FLUTURA C. AJAZI1,2; KEMAJL KURTESHI1; MATTHIAS A. EHRMANN3; RREZE GECAJ2; MUHARREM ISMAJLI4; BAJRAM BERISHA2; IDRIZ VEHAPI1
1 University of Prishtina, Faculty of Mathematical and Natural Sciences, 10000 Prishtina, Kosovo
2 University of Prishtina, Faculty of Agriculture and Veterinary, 10000 Prishtina, Kosovo
3 Technical University Munich, Chair for Technical Microbiology, 85354 Freising, Germany
4 Institute of Microbiology, Vifor Pharma St. Gallen,CH-8152 Glattbrugg, Swizerland
Ajazi, F.C., K. Kurteshi, M.A. Ehrmann, R. Gecaj, M. Ismajli, B. Berisha and I. Vehapi, 2018. Microbiological study of traditional cheese produced in Rugova region of Kosovo. Bulg. J. Agric. Sci., 24 (2): 321–325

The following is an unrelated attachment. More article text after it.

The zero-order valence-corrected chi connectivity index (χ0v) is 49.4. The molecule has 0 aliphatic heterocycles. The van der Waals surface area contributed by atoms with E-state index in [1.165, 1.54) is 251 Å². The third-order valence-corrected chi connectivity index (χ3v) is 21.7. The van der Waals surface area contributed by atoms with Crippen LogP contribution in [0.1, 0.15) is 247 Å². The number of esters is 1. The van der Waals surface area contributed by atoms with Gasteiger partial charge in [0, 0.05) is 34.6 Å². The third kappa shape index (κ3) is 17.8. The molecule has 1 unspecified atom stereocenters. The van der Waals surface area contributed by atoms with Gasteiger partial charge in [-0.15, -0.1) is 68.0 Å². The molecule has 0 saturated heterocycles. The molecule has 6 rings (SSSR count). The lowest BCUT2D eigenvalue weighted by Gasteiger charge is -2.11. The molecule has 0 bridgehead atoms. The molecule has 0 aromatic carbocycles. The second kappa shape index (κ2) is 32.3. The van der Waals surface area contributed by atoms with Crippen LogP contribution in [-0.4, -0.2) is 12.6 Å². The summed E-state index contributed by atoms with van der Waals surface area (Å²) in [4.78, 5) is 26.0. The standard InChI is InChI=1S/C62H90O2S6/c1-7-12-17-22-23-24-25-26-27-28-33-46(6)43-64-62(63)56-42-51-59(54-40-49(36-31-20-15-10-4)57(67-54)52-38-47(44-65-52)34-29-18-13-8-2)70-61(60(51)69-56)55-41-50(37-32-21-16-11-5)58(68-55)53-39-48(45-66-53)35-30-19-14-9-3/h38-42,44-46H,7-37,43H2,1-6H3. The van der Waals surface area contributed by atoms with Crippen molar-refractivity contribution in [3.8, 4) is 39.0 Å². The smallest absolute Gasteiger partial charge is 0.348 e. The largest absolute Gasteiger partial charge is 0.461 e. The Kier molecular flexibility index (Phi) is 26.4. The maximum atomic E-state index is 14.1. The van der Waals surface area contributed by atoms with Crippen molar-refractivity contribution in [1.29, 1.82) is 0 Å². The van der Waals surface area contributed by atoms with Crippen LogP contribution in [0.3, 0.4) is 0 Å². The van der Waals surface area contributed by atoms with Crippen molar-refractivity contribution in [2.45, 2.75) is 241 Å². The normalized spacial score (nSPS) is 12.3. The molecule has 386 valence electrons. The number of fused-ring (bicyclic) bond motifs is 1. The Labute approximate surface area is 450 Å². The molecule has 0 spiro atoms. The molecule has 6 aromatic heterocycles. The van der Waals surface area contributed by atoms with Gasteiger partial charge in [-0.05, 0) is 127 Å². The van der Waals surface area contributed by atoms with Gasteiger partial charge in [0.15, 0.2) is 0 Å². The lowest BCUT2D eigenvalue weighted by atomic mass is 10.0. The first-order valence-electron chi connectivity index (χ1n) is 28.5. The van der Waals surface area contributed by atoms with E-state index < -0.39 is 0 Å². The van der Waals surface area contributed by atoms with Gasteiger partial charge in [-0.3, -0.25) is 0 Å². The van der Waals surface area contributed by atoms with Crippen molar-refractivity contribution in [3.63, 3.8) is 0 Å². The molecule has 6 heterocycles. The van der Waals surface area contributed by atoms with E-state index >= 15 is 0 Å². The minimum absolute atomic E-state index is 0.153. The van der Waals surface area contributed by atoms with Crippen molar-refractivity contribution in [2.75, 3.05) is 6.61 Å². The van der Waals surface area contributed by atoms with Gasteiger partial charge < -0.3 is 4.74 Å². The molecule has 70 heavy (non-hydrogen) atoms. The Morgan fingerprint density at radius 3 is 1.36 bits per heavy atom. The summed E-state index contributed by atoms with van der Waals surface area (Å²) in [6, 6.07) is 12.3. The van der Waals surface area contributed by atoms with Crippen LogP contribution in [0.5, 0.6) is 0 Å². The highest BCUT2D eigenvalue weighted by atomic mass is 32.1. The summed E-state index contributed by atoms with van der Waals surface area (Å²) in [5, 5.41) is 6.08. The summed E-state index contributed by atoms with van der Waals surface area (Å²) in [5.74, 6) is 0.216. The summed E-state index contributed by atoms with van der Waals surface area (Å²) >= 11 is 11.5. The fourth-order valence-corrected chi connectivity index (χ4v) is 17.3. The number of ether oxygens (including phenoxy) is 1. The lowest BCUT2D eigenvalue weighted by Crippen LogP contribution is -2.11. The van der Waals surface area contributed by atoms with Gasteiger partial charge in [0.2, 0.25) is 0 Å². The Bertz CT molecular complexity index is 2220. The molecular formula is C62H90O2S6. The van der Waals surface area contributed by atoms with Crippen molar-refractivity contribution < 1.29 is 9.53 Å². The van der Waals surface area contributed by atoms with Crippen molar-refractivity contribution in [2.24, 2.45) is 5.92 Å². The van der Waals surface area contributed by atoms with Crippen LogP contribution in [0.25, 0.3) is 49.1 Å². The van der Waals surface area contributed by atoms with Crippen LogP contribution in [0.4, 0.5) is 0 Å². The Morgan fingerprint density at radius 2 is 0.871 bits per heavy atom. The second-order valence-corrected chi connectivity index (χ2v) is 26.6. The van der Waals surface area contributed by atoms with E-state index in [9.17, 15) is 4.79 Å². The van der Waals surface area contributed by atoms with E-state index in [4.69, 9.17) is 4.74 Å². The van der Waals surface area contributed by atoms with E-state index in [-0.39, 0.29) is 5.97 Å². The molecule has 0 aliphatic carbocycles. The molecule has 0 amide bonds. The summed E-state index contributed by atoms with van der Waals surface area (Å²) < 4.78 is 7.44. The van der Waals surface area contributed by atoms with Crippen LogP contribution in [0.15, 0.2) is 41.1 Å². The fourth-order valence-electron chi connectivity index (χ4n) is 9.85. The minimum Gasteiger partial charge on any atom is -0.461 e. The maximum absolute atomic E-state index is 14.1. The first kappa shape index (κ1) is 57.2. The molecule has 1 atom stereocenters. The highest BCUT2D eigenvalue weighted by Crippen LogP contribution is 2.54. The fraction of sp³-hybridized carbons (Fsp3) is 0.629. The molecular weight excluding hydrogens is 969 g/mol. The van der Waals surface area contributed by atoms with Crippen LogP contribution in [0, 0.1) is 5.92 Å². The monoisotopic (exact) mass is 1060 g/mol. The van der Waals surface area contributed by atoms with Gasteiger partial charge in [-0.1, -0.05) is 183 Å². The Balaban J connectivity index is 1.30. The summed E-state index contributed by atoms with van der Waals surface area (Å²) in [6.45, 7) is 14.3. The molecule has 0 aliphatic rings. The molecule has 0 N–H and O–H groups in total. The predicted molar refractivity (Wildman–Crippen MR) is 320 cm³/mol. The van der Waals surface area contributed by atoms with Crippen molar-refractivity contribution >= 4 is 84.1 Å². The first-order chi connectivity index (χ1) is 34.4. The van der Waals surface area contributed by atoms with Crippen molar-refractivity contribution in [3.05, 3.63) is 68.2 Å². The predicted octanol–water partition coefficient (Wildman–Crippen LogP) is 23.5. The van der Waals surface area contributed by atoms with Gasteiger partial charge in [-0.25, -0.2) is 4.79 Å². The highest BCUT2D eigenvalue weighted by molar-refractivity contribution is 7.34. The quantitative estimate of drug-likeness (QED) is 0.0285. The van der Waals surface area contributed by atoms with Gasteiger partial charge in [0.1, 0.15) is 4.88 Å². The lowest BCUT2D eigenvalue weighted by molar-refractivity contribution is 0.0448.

Total mesophilic bacteria, anaerobic bacteria, lactic acid bacteria, enterobacteria as well as yeast and moulds were investigated during the production of the traditional Rugova cheese without using any starter culture. This type of cheese has been produced and consumed by the local population in the Rugova region for centuries, and is important for their economy. Samples from different stages of production (raw milk, curd and cheese during maturation on day 1, 8 and 14) were collected from local farms in the Rugova region, Kosovo, during winter. After sample collection and their serial dilution, samples were plate on different media and incubated at the appropriate temperature. According to identical morphology and physiology the number of 52 isolates obtained from de Man, Rogosa, and Shape (MRS), and M17 agar was reduced to ten Gram-positive and catalase negative strains. These strains were subjected to API 50 CHL fermentation profiling. There was a variety of microbial groups detected in all stages of cheese production, with the dominant microbial groups being Lactococcus (from 6.44 log cfu/ml in milk to 8.39 log cfu/gr in cheese D14) and Lactobacillus (from 5.79 log cfu/ml in milk to 7.58 log cfu/gr in cheese D14). Enterobacter and yeast and moulds were found in lower amounts compared to the other microbes in all stages. The level of Leuconostoc was approximately the same as Lactobacillus. Almost all microbial groups were low in curd and started to increase from day one of cheese manufacturing. Three of the ten isolates were identified as Lactococcus lactis ssp. lactis, four as Lactobacillus plantarum (2 isolates) and L. curvatus (2 isolates). One isolate of each of Lactobacillus paracasei ssp. paracasei, L. brevis and L. pentosus were identified. These results confirm the competitiveness of high numbers of LAB during fermentation of this cheese.